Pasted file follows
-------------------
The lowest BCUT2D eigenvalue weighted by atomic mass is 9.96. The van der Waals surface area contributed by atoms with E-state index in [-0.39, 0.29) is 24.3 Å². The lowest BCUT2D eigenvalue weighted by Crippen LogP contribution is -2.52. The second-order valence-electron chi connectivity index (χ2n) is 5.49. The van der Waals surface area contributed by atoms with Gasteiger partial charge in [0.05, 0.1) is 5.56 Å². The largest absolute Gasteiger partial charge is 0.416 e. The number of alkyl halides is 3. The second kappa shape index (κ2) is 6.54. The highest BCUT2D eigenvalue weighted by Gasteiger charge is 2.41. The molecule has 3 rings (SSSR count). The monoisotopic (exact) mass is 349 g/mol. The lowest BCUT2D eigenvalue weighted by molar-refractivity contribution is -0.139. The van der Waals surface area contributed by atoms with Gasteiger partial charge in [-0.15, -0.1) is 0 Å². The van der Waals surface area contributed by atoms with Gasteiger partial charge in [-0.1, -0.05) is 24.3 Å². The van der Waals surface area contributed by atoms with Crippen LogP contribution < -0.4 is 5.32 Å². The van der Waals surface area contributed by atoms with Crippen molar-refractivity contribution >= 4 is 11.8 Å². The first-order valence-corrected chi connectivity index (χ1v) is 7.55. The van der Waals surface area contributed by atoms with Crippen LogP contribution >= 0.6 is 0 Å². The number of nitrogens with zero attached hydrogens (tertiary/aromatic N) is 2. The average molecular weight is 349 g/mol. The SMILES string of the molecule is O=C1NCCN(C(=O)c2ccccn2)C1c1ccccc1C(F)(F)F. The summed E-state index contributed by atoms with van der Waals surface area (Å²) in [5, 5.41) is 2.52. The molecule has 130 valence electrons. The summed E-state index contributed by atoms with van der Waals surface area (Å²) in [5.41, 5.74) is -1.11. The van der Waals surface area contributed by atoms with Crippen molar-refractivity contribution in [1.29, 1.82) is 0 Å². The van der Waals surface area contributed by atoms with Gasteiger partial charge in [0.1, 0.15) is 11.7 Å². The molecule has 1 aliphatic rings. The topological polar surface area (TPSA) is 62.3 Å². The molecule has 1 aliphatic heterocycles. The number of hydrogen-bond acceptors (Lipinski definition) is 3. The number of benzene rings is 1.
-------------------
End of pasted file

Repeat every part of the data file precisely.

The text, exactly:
The lowest BCUT2D eigenvalue weighted by atomic mass is 9.96. The van der Waals surface area contributed by atoms with E-state index in [-0.39, 0.29) is 24.3 Å². The lowest BCUT2D eigenvalue weighted by Crippen LogP contribution is -2.52. The second-order valence-electron chi connectivity index (χ2n) is 5.49. The van der Waals surface area contributed by atoms with Gasteiger partial charge in [0.05, 0.1) is 5.56 Å². The largest absolute Gasteiger partial charge is 0.416 e. The number of alkyl halides is 3. The second kappa shape index (κ2) is 6.54. The highest BCUT2D eigenvalue weighted by Gasteiger charge is 2.41. The molecule has 3 rings (SSSR count). The monoisotopic (exact) mass is 349 g/mol. The lowest BCUT2D eigenvalue weighted by molar-refractivity contribution is -0.139. The van der Waals surface area contributed by atoms with Gasteiger partial charge in [-0.15, -0.1) is 0 Å². The van der Waals surface area contributed by atoms with Gasteiger partial charge in [-0.1, -0.05) is 24.3 Å². The van der Waals surface area contributed by atoms with Crippen LogP contribution < -0.4 is 5.32 Å². The van der Waals surface area contributed by atoms with Crippen molar-refractivity contribution >= 4 is 11.8 Å². The first-order valence-corrected chi connectivity index (χ1v) is 7.55. The van der Waals surface area contributed by atoms with Crippen LogP contribution >= 0.6 is 0 Å². The number of nitrogens with zero attached hydrogens (tertiary/aromatic N) is 2. The average molecular weight is 349 g/mol. The SMILES string of the molecule is O=C1NCCN(C(=O)c2ccccn2)C1c1ccccc1C(F)(F)F. The summed E-state index contributed by atoms with van der Waals surface area (Å²) in [5, 5.41) is 2.52. The molecule has 130 valence electrons. The summed E-state index contributed by atoms with van der Waals surface area (Å²) in [5.41, 5.74) is -1.11. The van der Waals surface area contributed by atoms with Crippen molar-refractivity contribution in [1.29, 1.82) is 0 Å². The van der Waals surface area contributed by atoms with Gasteiger partial charge in [0.1, 0.15) is 11.7 Å². The molecule has 1 aliphatic rings. The topological polar surface area (TPSA) is 62.3 Å². The molecule has 1 aliphatic heterocycles. The number of hydrogen-bond acceptors (Lipinski definition) is 3. The number of benzene rings is 1.